Thursday, July 21, 2011

The Garden on July 19, 2011 - Part II

Let's move on to the rest of the "summer" vegetables. I put summer in quotes since these vegetables are harvested in the summer in most gardens but I'm coming to realize accept that summer in this part of the world tends to come into full swing when other gardeners are accepting that summer is quickly turning into fall.

The solanum bed - tomatoes, eggplants, and peppers.

Most of the tomato plants haven't even filled their cages yet and there's a scarcity of even green fruits to be seen.

Here's a closer view of some of the eggplant, from left to right there are 2 plants each of Black Beauty, Rosa Bianca, and Orient Express. These plants are just starting to set fruits.

To the right of those eggplants are the Ear of the Devil lettuces that I let go to seed. I was cutting them down but stopped to take some photos of them so that I can remember how big they got for future reference.

The seed heads certainly are weedy looking! I've got enough seeds to last a loooong time.

Once the plants were pulled I immediately dug some amendments into the soil and planted out some pepper plants that I had sitting in reserve. I'm not so sure that these runty things will amount to much, but what the heck, I'll give them a chance to surprise me.

Next are the Diamond eggplants that I started from seed. This variety is quite well adapted to my cool climate and has reliably produced very high quality fruits.

They are being slowed down a bit by an infestation of spider mites. You can see the yellowing leaves in the photo above and in the two photos below you can see the white stippling caused by their feeding, you might even be able to see the tiny red dots that are the mites themselves.

Here's the advice for treating spider mites from UC IPM:
If a treatment for mites is necessary, use selective materials, preferably insecticidal soap or insecticidal oil. Petroleum-based horticultural oils or neem oils are both acceptable. Do not use soaps or oils on water-stressed plants or when temperatures exceed 90°F. These materials may be phytotoxic to some plants, so check labels and/or test them out on a portion of the foliage several days before applying a full treatment. Oils and soaps must contact mites to kill them so excellent coverage, especially on the undersides of leaves, is essential and repeat applications may be required. Sulfur dust or spray can be used on some vegetables, but will burn cucurbits. Do not use sulfur dust if temperatures exceed 90°F and do not apply sulfur within 30 days of an oil spray. Sulfur dusts are skin irritants and eye and respiratory hazards. Always wear appropriate protective clothing.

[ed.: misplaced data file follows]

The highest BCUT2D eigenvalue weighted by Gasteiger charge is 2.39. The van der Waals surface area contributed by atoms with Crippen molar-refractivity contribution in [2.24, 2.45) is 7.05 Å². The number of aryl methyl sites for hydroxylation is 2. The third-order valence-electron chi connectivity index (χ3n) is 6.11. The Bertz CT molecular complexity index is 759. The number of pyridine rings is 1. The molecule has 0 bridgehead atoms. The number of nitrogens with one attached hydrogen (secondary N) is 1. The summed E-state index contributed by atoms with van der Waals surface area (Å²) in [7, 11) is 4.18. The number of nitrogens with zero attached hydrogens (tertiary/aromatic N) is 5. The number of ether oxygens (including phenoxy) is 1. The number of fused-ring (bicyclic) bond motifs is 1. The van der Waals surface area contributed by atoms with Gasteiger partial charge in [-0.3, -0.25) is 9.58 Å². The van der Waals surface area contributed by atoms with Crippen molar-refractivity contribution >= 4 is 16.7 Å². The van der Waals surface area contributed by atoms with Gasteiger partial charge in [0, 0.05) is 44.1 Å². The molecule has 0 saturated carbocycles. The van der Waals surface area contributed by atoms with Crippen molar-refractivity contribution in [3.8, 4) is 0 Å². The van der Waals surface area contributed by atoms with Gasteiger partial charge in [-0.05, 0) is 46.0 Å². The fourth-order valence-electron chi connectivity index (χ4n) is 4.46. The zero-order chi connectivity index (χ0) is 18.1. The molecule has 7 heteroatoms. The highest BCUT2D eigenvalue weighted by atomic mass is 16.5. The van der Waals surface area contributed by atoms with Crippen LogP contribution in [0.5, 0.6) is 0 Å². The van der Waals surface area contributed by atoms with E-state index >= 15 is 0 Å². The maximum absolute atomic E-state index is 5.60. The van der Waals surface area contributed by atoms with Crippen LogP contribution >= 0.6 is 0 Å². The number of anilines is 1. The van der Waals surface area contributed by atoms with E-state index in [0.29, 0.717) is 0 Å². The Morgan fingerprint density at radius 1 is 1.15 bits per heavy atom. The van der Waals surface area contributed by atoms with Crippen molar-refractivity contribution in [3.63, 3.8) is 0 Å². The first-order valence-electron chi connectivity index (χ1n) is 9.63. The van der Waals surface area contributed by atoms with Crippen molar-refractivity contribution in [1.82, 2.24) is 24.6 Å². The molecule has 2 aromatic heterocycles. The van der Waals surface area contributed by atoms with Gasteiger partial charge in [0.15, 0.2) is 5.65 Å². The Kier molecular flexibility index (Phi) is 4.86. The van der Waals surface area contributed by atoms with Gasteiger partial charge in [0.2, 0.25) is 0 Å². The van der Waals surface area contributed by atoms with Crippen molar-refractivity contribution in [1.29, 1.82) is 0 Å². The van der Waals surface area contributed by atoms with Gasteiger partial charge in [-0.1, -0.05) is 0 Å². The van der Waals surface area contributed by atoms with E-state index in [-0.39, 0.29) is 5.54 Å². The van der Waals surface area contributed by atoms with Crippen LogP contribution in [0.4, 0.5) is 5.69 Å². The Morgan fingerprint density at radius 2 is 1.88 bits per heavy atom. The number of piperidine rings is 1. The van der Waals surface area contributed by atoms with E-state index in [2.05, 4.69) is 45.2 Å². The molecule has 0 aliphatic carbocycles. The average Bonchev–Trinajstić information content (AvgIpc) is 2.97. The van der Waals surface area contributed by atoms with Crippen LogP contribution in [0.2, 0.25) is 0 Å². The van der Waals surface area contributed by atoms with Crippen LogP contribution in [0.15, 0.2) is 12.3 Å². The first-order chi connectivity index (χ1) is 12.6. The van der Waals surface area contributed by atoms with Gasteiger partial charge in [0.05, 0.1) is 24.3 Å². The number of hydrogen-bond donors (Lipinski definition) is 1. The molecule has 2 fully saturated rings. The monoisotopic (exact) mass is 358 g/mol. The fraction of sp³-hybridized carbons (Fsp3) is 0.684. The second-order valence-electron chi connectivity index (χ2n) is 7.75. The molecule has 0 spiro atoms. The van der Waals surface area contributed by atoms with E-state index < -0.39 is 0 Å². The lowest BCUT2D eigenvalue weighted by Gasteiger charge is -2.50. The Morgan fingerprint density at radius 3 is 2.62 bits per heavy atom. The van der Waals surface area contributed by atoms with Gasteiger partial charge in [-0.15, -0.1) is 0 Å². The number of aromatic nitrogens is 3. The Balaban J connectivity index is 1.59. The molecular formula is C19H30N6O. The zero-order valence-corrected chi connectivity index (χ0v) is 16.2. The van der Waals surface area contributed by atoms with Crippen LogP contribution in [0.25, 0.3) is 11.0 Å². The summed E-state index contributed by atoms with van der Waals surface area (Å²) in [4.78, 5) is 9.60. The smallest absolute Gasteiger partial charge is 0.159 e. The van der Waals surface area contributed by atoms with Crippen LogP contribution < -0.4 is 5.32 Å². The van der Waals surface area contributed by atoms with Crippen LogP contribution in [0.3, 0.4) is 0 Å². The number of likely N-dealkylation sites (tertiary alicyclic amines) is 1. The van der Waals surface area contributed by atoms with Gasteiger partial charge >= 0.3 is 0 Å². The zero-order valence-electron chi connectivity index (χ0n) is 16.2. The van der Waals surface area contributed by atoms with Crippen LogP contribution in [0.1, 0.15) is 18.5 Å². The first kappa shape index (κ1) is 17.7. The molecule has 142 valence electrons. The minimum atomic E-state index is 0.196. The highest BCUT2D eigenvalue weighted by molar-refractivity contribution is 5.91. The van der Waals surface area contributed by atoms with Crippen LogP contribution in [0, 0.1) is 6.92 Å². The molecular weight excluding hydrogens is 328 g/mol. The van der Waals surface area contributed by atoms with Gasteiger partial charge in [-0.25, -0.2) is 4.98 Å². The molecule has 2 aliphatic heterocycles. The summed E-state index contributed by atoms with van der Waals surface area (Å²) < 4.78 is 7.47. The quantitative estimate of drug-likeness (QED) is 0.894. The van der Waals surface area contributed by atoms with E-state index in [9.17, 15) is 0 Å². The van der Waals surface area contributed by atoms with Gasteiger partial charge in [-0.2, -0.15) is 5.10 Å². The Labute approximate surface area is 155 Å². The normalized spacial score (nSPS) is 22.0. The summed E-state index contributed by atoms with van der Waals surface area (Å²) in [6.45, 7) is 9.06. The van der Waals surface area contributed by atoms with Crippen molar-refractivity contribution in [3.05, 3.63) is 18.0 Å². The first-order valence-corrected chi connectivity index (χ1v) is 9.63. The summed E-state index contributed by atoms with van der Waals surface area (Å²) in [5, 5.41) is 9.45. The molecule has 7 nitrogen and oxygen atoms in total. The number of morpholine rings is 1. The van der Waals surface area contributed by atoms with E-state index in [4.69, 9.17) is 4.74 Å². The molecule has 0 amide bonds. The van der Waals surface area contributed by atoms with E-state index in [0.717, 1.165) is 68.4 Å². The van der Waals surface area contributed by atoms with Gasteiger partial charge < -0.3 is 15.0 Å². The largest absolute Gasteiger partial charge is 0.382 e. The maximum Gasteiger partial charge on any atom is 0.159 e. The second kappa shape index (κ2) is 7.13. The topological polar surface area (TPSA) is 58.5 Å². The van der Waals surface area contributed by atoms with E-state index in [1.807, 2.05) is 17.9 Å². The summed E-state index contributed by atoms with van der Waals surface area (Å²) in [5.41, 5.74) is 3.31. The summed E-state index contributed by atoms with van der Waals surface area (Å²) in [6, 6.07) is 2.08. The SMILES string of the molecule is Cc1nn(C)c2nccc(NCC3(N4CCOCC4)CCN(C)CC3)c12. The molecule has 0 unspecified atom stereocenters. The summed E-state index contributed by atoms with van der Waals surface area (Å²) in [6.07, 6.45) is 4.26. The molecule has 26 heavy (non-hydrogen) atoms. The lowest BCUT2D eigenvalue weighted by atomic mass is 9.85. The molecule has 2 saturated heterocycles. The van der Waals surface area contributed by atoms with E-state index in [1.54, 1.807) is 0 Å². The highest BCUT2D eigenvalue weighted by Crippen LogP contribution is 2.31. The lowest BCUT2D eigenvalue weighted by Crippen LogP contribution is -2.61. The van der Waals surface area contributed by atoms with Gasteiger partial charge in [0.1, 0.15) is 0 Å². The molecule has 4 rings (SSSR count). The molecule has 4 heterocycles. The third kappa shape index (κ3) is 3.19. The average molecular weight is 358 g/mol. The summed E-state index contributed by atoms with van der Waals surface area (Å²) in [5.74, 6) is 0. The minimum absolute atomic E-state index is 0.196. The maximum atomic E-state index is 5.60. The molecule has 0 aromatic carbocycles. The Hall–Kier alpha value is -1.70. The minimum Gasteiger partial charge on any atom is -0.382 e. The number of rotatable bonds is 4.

I've successfully treated spider mites on eggplants with insecticidal soap in the past so I'm going to give these plants a treatment as soon as I can get around to it.

Here's the first Diamond eggplant coming along.

More peppers in the foreground, all of them are varieties that are harvested as baby green peppers. From left to right are Fushimi, Shishito, and Pimento de Padron.

The Padrons are the most vigorous of the bunch.

The Shishitos are setting peppers but the plants are not growing well and the fruits are quite small. Same goes for the rest of the peppers, although the Padrons seem to be doing ok but not as well as expected.

I suspect that the tomato plants are out competing the pepper plants for water and nutrients. When I pulled out the Ear of the Devil lettuce plants and dug the area over I noticed that the tomato plants had already sent a LOT of roots into that area. Next year I will have to segregate the tomato and pepper beds like I've done in the past. I'm going to try giving the peppers and eggplants additional liquid feedings to see if I can give them a boost.

As I mentioned before the tomatoes are very slow to set this year, the nights remain mostly on the cool to cold side which inhibits fruit set. Here's the best performer so far - Fiaschetto is an heirloom tomato from Puglia. It's a small roma type tomato that is supposed to be a good all round tomato. I'm really surprised by how well it has done since I didn't expect it to be a cool climate performer. It's actually doing much better than my cool climate adapted varieties - go figure.

Damned rodents...